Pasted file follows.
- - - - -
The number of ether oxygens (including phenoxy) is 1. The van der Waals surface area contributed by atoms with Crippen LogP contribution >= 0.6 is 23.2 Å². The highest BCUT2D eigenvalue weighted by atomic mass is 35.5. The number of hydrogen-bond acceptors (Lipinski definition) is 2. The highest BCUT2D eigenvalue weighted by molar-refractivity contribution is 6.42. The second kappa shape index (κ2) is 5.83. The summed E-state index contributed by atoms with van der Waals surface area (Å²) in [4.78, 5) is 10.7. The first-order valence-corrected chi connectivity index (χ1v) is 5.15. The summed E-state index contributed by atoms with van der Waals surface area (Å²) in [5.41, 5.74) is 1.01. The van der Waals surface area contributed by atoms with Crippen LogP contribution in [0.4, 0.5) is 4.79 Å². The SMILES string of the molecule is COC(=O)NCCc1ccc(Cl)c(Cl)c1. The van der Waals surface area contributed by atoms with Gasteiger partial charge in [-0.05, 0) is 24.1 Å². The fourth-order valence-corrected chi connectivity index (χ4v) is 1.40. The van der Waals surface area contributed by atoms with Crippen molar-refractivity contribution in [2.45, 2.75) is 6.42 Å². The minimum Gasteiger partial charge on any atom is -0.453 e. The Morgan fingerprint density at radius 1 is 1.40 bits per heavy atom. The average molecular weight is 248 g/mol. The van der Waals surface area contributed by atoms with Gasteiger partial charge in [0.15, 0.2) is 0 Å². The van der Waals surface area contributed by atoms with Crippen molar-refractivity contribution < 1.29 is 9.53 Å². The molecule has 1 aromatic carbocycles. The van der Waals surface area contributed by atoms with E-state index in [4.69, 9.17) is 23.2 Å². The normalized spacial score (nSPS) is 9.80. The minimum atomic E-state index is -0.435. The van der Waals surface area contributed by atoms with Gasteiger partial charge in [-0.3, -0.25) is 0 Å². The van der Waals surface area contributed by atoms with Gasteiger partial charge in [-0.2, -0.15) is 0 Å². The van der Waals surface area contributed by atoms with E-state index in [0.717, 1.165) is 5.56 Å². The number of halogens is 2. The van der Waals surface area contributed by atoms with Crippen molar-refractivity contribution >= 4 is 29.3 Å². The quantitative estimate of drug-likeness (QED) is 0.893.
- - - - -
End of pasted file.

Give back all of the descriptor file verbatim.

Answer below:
The number of ether oxygens (including phenoxy) is 1. The van der Waals surface area contributed by atoms with Crippen LogP contribution >= 0.6 is 23.2 Å². The highest BCUT2D eigenvalue weighted by atomic mass is 35.5. The number of hydrogen-bond acceptors (Lipinski definition) is 2. The highest BCUT2D eigenvalue weighted by molar-refractivity contribution is 6.42. The second kappa shape index (κ2) is 5.83. The summed E-state index contributed by atoms with van der Waals surface area (Å²) in [4.78, 5) is 10.7. The first-order valence-corrected chi connectivity index (χ1v) is 5.15. The summed E-state index contributed by atoms with van der Waals surface area (Å²) in [5.41, 5.74) is 1.01. The van der Waals surface area contributed by atoms with Crippen LogP contribution in [0.4, 0.5) is 4.79 Å². The SMILES string of the molecule is COC(=O)NCCc1ccc(Cl)c(Cl)c1. The van der Waals surface area contributed by atoms with Gasteiger partial charge in [-0.05, 0) is 24.1 Å². The fourth-order valence-corrected chi connectivity index (χ4v) is 1.40. The van der Waals surface area contributed by atoms with Crippen molar-refractivity contribution in [2.45, 2.75) is 6.42 Å². The minimum Gasteiger partial charge on any atom is -0.453 e. The Morgan fingerprint density at radius 1 is 1.40 bits per heavy atom. The average molecular weight is 248 g/mol. The van der Waals surface area contributed by atoms with Gasteiger partial charge in [0.15, 0.2) is 0 Å². The van der Waals surface area contributed by atoms with Crippen molar-refractivity contribution < 1.29 is 9.53 Å². The molecule has 1 aromatic carbocycles. The van der Waals surface area contributed by atoms with E-state index in [4.69, 9.17) is 23.2 Å². The normalized spacial score (nSPS) is 9.80. The minimum atomic E-state index is -0.435. The van der Waals surface area contributed by atoms with Gasteiger partial charge in [-0.3, -0.25) is 0 Å². The van der Waals surface area contributed by atoms with Gasteiger partial charge in [-0.2, -0.15) is 0 Å². The van der Waals surface area contributed by atoms with E-state index in [0.717, 1.165) is 5.56 Å². The number of halogens is 2. The van der Waals surface area contributed by atoms with Crippen molar-refractivity contribution >= 4 is 29.3 Å². The quantitative estimate of drug-likeness (QED) is 0.893.